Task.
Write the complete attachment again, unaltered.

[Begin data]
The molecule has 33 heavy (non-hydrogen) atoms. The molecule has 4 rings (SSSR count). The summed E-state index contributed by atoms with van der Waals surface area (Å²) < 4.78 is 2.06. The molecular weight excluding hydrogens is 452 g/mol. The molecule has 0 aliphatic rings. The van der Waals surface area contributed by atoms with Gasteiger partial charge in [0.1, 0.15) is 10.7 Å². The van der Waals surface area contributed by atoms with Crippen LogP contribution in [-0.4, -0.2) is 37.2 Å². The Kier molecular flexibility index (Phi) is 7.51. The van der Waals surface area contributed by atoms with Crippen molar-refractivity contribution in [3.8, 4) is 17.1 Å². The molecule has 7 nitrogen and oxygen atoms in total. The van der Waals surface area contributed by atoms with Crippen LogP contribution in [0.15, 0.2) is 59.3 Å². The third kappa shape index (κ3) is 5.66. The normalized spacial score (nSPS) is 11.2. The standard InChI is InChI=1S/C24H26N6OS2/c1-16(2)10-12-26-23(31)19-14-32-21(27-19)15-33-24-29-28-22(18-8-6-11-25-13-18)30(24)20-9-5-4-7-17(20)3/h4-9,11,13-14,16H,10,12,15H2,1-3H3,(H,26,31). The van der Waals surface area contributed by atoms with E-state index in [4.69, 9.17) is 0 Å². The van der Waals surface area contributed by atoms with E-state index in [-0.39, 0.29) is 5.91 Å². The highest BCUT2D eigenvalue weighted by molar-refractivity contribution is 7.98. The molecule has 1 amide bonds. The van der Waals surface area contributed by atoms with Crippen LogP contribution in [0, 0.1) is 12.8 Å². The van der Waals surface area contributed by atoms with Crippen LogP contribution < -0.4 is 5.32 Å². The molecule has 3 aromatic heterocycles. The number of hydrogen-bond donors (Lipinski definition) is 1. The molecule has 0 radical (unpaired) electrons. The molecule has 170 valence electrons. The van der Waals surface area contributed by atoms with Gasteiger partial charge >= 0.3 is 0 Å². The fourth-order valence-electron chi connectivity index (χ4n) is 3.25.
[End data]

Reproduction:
The molecule has 33 heavy (non-hydrogen) atoms. The molecule has 4 rings (SSSR count). The summed E-state index contributed by atoms with van der Waals surface area (Å²) < 4.78 is 2.06. The molecular weight excluding hydrogens is 452 g/mol. The molecule has 0 aliphatic rings. The van der Waals surface area contributed by atoms with Gasteiger partial charge in [0.1, 0.15) is 10.7 Å². The van der Waals surface area contributed by atoms with Crippen LogP contribution in [-0.4, -0.2) is 37.2 Å². The Kier molecular flexibility index (Phi) is 7.51. The van der Waals surface area contributed by atoms with Crippen molar-refractivity contribution in [3.8, 4) is 17.1 Å². The molecule has 7 nitrogen and oxygen atoms in total. The van der Waals surface area contributed by atoms with Crippen LogP contribution in [0.15, 0.2) is 59.3 Å². The third kappa shape index (κ3) is 5.66. The normalized spacial score (nSPS) is 11.2. The standard InChI is InChI=1S/C24H26N6OS2/c1-16(2)10-12-26-23(31)19-14-32-21(27-19)15-33-24-29-28-22(18-8-6-11-25-13-18)30(24)20-9-5-4-7-17(20)3/h4-9,11,13-14,16H,10,12,15H2,1-3H3,(H,26,31). The van der Waals surface area contributed by atoms with E-state index in [4.69, 9.17) is 0 Å². The van der Waals surface area contributed by atoms with E-state index in [-0.39, 0.29) is 5.91 Å². The highest BCUT2D eigenvalue weighted by molar-refractivity contribution is 7.98. The molecule has 1 amide bonds. The van der Waals surface area contributed by atoms with Crippen LogP contribution in [0, 0.1) is 12.8 Å². The van der Waals surface area contributed by atoms with Crippen LogP contribution < -0.4 is 5.32 Å². The molecule has 3 aromatic heterocycles. The number of hydrogen-bond donors (Lipinski definition) is 1. The molecule has 0 radical (unpaired) electrons. The molecule has 170 valence electrons. The van der Waals surface area contributed by atoms with Gasteiger partial charge >= 0.3 is 0 Å². The fourth-order valence-electron chi connectivity index (χ4n) is 3.25.